A drug used to induce abortions should be accessible by mail while the the federal Food & Drug Administration appeals an order lifting its in-person dispensing requirement during the Covid-19 pandemic, women’s health-care providers told a federal appeals court.
The providers, including the American College of Obstetricians & Gynecologists, filed a response Tuesday to the FDA’s request that the U.S. Court of Appeals for the Fourth Circuit allow it to enforce a requirement that mifepristone be distributed only through hospitals, clinics, and doctor’s offices until the court decides if an injunction against it was properly granted.
Mifepristone is one of a two-drug combination used to end a pregnancy in its earliest stage. FDA requires the drug to be distributed to women in person, which subjects them to an unacceptable risk of contracting Covid-19, the providers said in a lawsuit challenging the rule.
The FDA says the rule is needed to ensure the drug is used safely.
Blocking the injunction wasn’t warranted because the providers are likely to win on appeal, the groups said. FDA didn’t produce any evidence that in-person dispensing doesn’t unduly burden women’s right to abortion during the pandemic, they said.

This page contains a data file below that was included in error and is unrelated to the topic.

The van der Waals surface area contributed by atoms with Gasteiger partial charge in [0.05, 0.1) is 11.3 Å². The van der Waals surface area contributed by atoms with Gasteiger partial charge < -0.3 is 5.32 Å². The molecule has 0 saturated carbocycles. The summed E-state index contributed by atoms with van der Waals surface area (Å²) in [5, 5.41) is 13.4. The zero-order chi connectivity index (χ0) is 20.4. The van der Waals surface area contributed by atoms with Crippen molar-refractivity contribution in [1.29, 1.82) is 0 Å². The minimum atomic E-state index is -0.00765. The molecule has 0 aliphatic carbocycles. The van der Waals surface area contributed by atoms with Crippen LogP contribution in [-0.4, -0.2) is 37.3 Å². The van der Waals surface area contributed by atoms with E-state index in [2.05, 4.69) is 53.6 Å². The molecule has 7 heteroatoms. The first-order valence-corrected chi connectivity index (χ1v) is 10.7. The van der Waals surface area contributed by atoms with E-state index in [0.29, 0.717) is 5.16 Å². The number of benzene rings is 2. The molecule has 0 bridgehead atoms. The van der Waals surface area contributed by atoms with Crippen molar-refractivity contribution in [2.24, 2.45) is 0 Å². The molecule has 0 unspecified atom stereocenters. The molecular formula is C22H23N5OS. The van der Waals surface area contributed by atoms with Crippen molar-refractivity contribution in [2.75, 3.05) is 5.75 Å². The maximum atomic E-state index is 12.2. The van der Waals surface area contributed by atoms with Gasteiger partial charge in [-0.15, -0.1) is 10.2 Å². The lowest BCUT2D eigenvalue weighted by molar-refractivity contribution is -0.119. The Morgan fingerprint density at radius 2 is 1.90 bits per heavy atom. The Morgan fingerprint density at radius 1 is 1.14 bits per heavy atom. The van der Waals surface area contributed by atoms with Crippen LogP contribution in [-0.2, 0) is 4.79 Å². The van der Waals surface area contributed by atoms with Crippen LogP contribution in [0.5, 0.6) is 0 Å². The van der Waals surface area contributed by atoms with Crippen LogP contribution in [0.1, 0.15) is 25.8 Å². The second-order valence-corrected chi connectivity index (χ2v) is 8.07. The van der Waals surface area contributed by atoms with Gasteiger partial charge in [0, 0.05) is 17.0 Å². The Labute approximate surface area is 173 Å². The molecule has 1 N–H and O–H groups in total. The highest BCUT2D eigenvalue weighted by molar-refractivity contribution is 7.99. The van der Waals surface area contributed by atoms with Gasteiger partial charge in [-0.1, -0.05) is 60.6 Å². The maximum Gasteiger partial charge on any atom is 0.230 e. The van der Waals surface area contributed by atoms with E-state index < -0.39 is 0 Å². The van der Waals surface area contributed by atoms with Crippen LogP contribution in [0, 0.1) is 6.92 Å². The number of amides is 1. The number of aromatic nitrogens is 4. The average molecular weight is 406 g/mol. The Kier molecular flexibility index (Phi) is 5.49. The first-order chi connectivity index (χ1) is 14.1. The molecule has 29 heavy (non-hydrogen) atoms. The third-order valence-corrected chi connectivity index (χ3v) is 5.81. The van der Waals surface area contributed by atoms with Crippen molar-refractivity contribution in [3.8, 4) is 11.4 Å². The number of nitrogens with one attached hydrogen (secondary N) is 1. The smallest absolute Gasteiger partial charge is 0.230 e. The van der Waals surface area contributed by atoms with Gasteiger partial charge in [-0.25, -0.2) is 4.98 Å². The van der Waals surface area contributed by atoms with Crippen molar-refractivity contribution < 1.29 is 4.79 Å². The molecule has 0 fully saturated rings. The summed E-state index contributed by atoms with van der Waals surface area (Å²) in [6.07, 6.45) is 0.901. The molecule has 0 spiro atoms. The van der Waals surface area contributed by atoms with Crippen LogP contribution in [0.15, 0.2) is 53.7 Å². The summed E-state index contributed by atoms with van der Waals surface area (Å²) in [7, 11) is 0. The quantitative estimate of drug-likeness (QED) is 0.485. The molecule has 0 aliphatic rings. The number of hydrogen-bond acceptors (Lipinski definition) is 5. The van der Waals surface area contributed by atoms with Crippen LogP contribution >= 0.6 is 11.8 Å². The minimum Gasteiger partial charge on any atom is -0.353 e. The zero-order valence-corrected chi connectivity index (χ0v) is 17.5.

Additionally, the agency’s argument that the in-person rule exposes women to only minimal risks was contradicted by its support for telemedicine and its decision to waive in-person dispensing requirements for other drugs while public health emergency is in effect, the groups said.
The American Medical Association, American Academy of Family Physicians, American Academy of Pediatrics, Abortion Care Network, American College of Nurse-Midwives, and other provider groups filed a friend of the court brief also opposing a stay pending appeal.
New York, California, Colorado, Connecticut, Delaware, Hawaii, Illinois, Maine, Maryland, Massachusetts, Michigan, Minnesota, Nevada, New Jersey, New Mexico, North Carolina, Oregon, Pennsylvania, Rhode Island, Vermont, Virginia, Washington, and the District of Columbia also opposed the stay.
FDA asked the Fourth Circuit to stay the order pending appeal on July 30, the same day the U.S. District Court for the District of Maryland denied a similar motion. Its appeal from the injunction was docketed July 29.
Indiana, Louisiana, Alabama, Arkansas, Idaho, Kentucky, Mississippi, Missouri, Nebraska, Oklahoma, and Texas filed a friend of the court brief supporting FDA Monday.
Arnold & Porter Kaye Scholer LLP and the American Civil Liberties Union Foundation represents the providers. The U.S. Department of Justice represents FDA.
Wilmer Cutler Pickering Hale & Dorr LLP respresents the amici provider groups. The New York Attorney General’s Office is lead counsel for the states opposing the stay. The Indiana Attorney General’s Office, the Louisiana Attorney General’s Office, and Schaerr Jaffe LLP represent the states supporting FDA.
The case is Am. Coll. of Obstetricians & Gynecologists v. U.S. Food & Drug Admin., 4th Cir., No. 20-1824, brief filed 8/4/20.